I recently looked at the influence of the PDO phase on Fairbanks temperatures throughout the year, and so I thought it would be interesting to see if there is any discernible influence of the well-known multi-decadal temperature oscillation in the Atlantic Ocean, the Atlantic Multidecadal Oscillation (AMO). We wouldn't expect to find a strong influence, given that the Atlantic is much farther away and downwind relative to the upper-level mean flow. But it's an interesting question nonetheless.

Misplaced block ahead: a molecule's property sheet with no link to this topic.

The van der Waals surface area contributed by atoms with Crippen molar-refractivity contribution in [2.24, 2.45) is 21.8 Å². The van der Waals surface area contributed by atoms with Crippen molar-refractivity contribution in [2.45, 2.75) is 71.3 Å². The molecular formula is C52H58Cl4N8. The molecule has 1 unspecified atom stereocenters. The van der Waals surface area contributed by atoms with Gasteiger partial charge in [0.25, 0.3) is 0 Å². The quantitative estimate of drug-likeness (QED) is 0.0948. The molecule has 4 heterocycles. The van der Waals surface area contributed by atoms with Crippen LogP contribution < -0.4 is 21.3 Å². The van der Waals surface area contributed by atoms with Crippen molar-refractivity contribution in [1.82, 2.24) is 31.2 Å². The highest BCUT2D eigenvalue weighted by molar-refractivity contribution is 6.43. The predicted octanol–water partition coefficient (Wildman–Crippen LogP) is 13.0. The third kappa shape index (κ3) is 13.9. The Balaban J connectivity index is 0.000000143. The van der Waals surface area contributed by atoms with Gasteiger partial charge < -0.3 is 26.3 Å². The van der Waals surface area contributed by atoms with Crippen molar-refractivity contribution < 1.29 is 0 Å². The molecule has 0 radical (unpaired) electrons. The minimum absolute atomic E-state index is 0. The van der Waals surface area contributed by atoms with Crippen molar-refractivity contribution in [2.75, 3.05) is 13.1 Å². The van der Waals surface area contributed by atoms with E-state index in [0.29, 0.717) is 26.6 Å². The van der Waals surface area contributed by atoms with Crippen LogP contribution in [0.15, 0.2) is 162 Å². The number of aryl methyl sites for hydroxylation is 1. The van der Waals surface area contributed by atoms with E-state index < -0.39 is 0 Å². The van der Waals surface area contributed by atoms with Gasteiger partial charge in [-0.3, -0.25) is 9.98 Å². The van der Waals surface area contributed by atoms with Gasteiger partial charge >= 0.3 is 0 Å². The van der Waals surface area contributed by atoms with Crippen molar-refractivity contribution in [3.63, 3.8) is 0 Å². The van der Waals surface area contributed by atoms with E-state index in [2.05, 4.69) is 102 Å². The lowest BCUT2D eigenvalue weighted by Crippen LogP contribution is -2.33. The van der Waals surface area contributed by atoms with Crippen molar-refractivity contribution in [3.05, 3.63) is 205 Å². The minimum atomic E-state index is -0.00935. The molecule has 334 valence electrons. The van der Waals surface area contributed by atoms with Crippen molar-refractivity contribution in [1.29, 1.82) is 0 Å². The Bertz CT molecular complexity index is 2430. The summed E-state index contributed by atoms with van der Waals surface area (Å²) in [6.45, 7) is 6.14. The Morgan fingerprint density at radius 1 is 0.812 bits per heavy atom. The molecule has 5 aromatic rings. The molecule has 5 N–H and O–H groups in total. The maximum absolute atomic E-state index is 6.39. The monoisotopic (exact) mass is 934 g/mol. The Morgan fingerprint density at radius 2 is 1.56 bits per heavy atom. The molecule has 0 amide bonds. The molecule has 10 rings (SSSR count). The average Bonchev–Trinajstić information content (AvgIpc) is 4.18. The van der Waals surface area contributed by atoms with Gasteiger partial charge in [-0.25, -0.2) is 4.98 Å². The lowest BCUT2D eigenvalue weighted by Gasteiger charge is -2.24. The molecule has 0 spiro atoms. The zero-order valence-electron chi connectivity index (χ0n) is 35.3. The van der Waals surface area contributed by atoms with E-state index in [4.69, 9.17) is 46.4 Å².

The charts below are parallel to those shown in the previous post. Most of the month-to-month variability in the distribution of temperature seems to be random, but there is an exception in July and August, when the negative AMO phase shows a modest association with unusually warm conditions. When the AMO is in the bottom quartile, July and August are warmer than normal about 75% of the time. Presumably they are also drier than normal, but I haven't looked at precipitation yet.
The charts below show similar behavior on a daily timescale for the negative AMO phase in summer, especially in July, and there are a few other interesting but less statistically significant features. Note that the AMO phase is currently positive, having entered a long-term positive phase in 1995.